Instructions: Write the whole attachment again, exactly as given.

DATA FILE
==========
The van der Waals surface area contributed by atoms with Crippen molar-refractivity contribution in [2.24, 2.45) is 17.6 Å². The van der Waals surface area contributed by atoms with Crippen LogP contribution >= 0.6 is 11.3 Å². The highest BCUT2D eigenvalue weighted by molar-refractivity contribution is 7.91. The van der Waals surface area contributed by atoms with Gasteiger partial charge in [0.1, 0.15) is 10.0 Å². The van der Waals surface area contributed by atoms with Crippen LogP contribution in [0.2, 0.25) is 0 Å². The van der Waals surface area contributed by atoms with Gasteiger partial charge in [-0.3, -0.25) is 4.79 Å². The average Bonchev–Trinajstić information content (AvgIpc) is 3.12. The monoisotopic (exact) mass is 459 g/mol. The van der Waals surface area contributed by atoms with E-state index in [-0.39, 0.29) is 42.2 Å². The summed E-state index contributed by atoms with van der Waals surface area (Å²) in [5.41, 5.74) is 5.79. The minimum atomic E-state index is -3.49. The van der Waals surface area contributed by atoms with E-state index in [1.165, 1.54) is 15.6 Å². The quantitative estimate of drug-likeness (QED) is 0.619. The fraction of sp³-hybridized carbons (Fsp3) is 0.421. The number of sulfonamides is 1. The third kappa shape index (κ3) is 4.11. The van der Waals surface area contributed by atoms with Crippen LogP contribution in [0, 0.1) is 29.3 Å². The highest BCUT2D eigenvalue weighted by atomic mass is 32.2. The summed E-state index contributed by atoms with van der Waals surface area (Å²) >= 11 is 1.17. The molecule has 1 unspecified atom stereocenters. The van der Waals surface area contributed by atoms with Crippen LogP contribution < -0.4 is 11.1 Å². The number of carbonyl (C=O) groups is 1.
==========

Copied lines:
The van der Waals surface area contributed by atoms with Crippen molar-refractivity contribution in [2.24, 2.45) is 17.6 Å². The van der Waals surface area contributed by atoms with Crippen LogP contribution >= 0.6 is 11.3 Å². The highest BCUT2D eigenvalue weighted by molar-refractivity contribution is 7.91. The van der Waals surface area contributed by atoms with Gasteiger partial charge in [0.1, 0.15) is 10.0 Å². The van der Waals surface area contributed by atoms with Crippen LogP contribution in [0.2, 0.25) is 0 Å². The van der Waals surface area contributed by atoms with Gasteiger partial charge in [-0.3, -0.25) is 4.79 Å². The average Bonchev–Trinajstić information content (AvgIpc) is 3.12. The monoisotopic (exact) mass is 459 g/mol. The van der Waals surface area contributed by atoms with E-state index in [-0.39, 0.29) is 42.2 Å². The summed E-state index contributed by atoms with van der Waals surface area (Å²) in [5.41, 5.74) is 5.79. The minimum atomic E-state index is -3.49. The van der Waals surface area contributed by atoms with E-state index in [1.165, 1.54) is 15.6 Å². The quantitative estimate of drug-likeness (QED) is 0.619. The fraction of sp³-hybridized carbons (Fsp3) is 0.421. The number of sulfonamides is 1. The third kappa shape index (κ3) is 4.11. The van der Waals surface area contributed by atoms with Crippen LogP contribution in [0, 0.1) is 29.3 Å². The highest BCUT2D eigenvalue weighted by atomic mass is 32.2. The summed E-state index contributed by atoms with van der Waals surface area (Å²) >= 11 is 1.17. The molecule has 1 unspecified atom stereocenters. The van der Waals surface area contributed by atoms with Crippen LogP contribution < -0.4 is 11.1 Å². The number of carbonyl (C=O) groups is 1.